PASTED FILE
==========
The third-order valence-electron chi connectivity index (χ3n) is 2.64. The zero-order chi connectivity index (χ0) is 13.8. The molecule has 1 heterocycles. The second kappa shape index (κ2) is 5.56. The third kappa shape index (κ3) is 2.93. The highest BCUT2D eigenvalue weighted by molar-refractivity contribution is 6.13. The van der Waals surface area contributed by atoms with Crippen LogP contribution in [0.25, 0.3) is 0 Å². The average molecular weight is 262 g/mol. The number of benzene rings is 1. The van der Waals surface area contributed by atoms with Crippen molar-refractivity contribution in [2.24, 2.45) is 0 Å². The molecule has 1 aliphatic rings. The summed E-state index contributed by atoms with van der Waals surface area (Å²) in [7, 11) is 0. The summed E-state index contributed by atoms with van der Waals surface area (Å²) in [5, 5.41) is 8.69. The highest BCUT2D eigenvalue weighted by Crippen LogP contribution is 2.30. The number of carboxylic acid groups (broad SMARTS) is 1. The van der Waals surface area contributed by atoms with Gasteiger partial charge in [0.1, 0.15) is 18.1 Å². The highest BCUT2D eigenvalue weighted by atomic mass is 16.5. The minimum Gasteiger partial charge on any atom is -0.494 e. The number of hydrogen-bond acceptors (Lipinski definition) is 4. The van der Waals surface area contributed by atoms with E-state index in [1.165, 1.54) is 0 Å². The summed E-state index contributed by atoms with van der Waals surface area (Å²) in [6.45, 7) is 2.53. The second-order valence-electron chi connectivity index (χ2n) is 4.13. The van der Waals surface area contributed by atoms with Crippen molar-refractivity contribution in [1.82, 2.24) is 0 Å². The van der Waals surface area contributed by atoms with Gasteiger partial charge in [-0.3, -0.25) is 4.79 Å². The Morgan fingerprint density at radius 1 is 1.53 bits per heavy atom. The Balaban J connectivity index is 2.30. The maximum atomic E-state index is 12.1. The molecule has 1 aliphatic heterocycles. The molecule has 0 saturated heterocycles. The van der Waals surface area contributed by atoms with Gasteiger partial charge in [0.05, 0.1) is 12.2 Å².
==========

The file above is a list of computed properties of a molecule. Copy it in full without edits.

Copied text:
The third-order valence-electron chi connectivity index (χ3n) is 2.64. The zero-order chi connectivity index (χ0) is 13.8. The molecule has 1 heterocycles. The second kappa shape index (κ2) is 5.56. The third kappa shape index (κ3) is 2.93. The highest BCUT2D eigenvalue weighted by molar-refractivity contribution is 6.13. The van der Waals surface area contributed by atoms with Crippen LogP contribution in [0.25, 0.3) is 0 Å². The average molecular weight is 262 g/mol. The number of benzene rings is 1. The van der Waals surface area contributed by atoms with Crippen molar-refractivity contribution in [2.24, 2.45) is 0 Å². The molecule has 1 aliphatic rings. The summed E-state index contributed by atoms with van der Waals surface area (Å²) in [7, 11) is 0. The summed E-state index contributed by atoms with van der Waals surface area (Å²) in [5, 5.41) is 8.69. The highest BCUT2D eigenvalue weighted by Crippen LogP contribution is 2.30. The number of carboxylic acid groups (broad SMARTS) is 1. The van der Waals surface area contributed by atoms with Gasteiger partial charge in [0.1, 0.15) is 18.1 Å². The highest BCUT2D eigenvalue weighted by atomic mass is 16.5. The minimum Gasteiger partial charge on any atom is -0.494 e. The number of hydrogen-bond acceptors (Lipinski definition) is 4. The van der Waals surface area contributed by atoms with E-state index in [1.165, 1.54) is 0 Å². The summed E-state index contributed by atoms with van der Waals surface area (Å²) in [6.45, 7) is 2.53. The second-order valence-electron chi connectivity index (χ2n) is 4.13. The van der Waals surface area contributed by atoms with Crippen molar-refractivity contribution in [1.82, 2.24) is 0 Å². The van der Waals surface area contributed by atoms with Gasteiger partial charge in [-0.3, -0.25) is 4.79 Å². The Morgan fingerprint density at radius 1 is 1.53 bits per heavy atom. The Balaban J connectivity index is 2.30. The maximum atomic E-state index is 12.1. The molecule has 1 aliphatic heterocycles. The molecule has 0 saturated heterocycles. The van der Waals surface area contributed by atoms with Gasteiger partial charge in [0.05, 0.1) is 12.2 Å².